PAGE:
Game-changers: New technology could reduce bushfire risk, save lives

The pole that started the Black Saturday fire in the Wimmera. Electrical experts are examining the potential for devices called Rapid Earth Fault Current Limiters to prevent fallen or faulty power lines from sparking bushfires. Picture: PAUL CARRACHER

The pole that started the Black Saturday fire in the Wimmera. Electrical experts are examining the potential for devices called Rapid Earth Fault Current Limiters to prevent fallen or faulty power lines from sparking bushfires. Picture: PAUL CARRACHER

AN INVESTIGATION into new technology could save lives by reducing the risk of power lines starting bushfires. 

Energy and Resources Minister Russell Northe said electrical experts were examining the potential for devices called Rapid Earth Fault Current Limiters to prevent fallen or faulty power lines from sparking bushfires.

He described them as potential game-changers.

Mr Northe said the devices could reduce a current almost as soon as dangerous faults occurred.

He said the State Government had invested $1.8 million into the research.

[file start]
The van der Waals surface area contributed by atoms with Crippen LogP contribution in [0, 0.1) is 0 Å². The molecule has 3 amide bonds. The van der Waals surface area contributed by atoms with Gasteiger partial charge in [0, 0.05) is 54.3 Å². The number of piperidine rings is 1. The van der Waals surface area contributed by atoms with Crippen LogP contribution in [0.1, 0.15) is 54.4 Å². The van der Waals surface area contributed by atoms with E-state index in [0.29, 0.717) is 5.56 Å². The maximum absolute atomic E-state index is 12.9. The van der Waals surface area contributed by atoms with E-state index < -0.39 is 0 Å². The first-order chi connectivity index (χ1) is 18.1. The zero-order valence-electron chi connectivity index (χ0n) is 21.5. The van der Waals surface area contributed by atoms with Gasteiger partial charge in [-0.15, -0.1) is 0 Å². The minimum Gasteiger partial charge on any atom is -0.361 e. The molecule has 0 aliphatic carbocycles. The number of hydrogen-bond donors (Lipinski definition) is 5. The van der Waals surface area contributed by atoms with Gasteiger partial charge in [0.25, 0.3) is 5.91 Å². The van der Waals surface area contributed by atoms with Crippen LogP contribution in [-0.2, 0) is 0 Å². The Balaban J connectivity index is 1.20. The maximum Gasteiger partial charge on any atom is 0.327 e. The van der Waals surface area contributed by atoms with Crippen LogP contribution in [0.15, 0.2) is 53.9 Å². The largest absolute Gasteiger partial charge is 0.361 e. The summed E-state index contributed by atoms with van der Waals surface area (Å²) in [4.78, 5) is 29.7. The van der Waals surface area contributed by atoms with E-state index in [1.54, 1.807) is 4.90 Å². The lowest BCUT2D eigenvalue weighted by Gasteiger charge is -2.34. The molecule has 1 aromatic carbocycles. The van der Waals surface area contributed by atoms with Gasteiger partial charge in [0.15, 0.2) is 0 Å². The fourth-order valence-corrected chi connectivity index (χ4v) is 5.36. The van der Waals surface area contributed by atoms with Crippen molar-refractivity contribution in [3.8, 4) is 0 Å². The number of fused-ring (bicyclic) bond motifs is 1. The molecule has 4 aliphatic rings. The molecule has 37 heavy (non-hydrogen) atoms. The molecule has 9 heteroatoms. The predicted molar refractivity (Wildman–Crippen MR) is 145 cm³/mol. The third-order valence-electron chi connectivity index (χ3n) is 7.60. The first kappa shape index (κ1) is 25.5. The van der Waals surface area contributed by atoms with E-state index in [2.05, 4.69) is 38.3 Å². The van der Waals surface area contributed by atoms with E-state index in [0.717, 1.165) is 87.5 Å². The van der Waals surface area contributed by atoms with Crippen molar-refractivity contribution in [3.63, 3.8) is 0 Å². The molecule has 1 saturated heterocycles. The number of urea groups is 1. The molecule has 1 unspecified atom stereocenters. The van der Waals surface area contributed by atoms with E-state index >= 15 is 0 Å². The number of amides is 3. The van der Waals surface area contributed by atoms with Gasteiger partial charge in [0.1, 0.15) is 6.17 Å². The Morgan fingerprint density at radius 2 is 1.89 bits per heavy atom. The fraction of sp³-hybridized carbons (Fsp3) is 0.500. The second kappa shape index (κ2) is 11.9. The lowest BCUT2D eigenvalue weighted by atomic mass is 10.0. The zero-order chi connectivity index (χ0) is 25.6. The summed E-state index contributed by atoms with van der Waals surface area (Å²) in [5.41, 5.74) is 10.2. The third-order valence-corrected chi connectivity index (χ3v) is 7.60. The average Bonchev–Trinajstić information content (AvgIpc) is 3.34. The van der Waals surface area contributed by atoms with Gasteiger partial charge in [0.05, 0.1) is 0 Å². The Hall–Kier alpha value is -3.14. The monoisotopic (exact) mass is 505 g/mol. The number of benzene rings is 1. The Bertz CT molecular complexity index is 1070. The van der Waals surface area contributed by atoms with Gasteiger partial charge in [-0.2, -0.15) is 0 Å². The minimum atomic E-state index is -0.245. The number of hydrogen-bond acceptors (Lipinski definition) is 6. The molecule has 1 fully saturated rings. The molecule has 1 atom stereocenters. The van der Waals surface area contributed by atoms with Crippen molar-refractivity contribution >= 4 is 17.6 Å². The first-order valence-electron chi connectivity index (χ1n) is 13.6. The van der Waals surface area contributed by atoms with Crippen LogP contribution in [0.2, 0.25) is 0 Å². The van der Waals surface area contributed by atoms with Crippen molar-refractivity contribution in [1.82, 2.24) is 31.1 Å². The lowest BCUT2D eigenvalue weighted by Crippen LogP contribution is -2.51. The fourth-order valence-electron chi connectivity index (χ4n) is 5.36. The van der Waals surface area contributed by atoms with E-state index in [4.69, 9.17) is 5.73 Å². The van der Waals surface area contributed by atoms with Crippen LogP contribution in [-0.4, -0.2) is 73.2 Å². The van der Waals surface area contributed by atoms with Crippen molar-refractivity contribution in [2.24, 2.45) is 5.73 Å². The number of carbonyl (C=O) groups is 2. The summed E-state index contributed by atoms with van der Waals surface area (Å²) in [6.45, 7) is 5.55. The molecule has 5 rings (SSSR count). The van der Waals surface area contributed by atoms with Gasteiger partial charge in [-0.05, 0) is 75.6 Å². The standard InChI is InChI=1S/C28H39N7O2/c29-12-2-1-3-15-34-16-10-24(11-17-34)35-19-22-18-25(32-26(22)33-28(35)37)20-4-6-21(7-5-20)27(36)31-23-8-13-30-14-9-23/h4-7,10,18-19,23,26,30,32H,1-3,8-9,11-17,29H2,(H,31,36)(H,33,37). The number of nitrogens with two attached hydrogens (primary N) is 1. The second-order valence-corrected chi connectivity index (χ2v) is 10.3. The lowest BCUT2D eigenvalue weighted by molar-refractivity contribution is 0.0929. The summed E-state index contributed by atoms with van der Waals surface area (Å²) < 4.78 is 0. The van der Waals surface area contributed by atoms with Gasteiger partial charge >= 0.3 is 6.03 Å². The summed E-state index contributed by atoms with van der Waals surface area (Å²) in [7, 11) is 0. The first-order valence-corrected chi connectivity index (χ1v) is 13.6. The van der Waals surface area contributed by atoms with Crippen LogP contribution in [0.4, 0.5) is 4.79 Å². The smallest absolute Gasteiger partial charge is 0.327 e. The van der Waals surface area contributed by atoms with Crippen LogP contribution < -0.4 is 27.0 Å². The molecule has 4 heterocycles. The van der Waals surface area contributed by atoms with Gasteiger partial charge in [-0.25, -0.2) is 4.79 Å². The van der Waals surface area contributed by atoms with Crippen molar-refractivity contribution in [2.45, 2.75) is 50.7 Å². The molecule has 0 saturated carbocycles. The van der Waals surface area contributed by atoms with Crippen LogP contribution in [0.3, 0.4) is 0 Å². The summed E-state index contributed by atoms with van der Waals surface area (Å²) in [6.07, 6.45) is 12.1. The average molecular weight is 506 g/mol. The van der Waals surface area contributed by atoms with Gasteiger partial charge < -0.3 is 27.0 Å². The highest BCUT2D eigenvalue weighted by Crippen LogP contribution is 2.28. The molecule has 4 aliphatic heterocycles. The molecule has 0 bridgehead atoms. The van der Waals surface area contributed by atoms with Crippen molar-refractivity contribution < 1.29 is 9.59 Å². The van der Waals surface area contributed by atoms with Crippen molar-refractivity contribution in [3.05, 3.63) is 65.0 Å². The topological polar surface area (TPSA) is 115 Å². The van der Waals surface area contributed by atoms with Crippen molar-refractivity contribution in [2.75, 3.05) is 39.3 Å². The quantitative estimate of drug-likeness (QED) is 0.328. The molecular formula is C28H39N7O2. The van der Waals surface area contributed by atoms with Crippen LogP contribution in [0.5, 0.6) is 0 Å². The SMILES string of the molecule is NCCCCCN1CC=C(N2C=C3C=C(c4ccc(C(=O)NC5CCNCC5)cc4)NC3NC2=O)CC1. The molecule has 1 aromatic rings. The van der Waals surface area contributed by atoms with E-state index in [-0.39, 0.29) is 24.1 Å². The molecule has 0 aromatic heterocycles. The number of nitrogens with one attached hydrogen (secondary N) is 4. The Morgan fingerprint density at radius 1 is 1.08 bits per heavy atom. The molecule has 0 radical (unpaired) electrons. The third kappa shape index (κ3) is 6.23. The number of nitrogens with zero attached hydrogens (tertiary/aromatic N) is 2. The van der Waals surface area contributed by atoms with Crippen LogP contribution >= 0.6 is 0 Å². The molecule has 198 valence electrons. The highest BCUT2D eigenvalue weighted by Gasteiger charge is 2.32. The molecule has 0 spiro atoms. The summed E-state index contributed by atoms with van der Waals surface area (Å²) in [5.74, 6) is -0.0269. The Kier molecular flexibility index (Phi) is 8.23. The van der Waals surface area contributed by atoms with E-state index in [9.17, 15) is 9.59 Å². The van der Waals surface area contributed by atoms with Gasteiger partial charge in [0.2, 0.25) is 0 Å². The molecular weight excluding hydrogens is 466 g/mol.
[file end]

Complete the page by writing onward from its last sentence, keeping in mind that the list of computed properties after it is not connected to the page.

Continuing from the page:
Country Fire Authority District 17 operations manager Dale Russell said power lines had caused fires in the Wimmera.

“Our Black Saturday fire in 2009 was started by a power line dropping to the ground,” he said.

“We do have failures from time to time which cause fires – it isn’t a regular thing, but it does happen.

“We also have issues with bigger birds flying into power lines and the electricity shorts out between the two lines, so the birds are electrocuted and drop to the ground on fire.”

Mr Russell said it was an issue across the state.

“If we look back to other major fires, such as Ash Wednesday in 1983, a lot of power line failures contributed to that.”

Mr Russell said the electrical industry was looking into the issue.

“Hopefully they will come up with some means to reduce the instances of power lines causing fires,” he said.

Mr Northe said current limiters were a promising means of mitigating bushfire risk because they acted within milliseconds of an electrical arc being emitted from a fallen or faulty power line.

He said the ground-breaking research had the capacity to save the lives of people living in the highest risk bushfire areas, particularly in regional and rural Victoria.

“The difference between these devices and previous technology is that power is not cut once a fault occurs,” he said.

“We know that electrical arcs are capable of sparking bushfires in dry vegetation and extreme conditions, and this technology could be a game-changer in the way bushfires are managed in the future.’’

He said research would be completed this year and, if successful, the technology could be rolled out by electricity distribution businesses from 2016.

Smartphone
Tablet - Narrow
Tablet - Wide
Desktop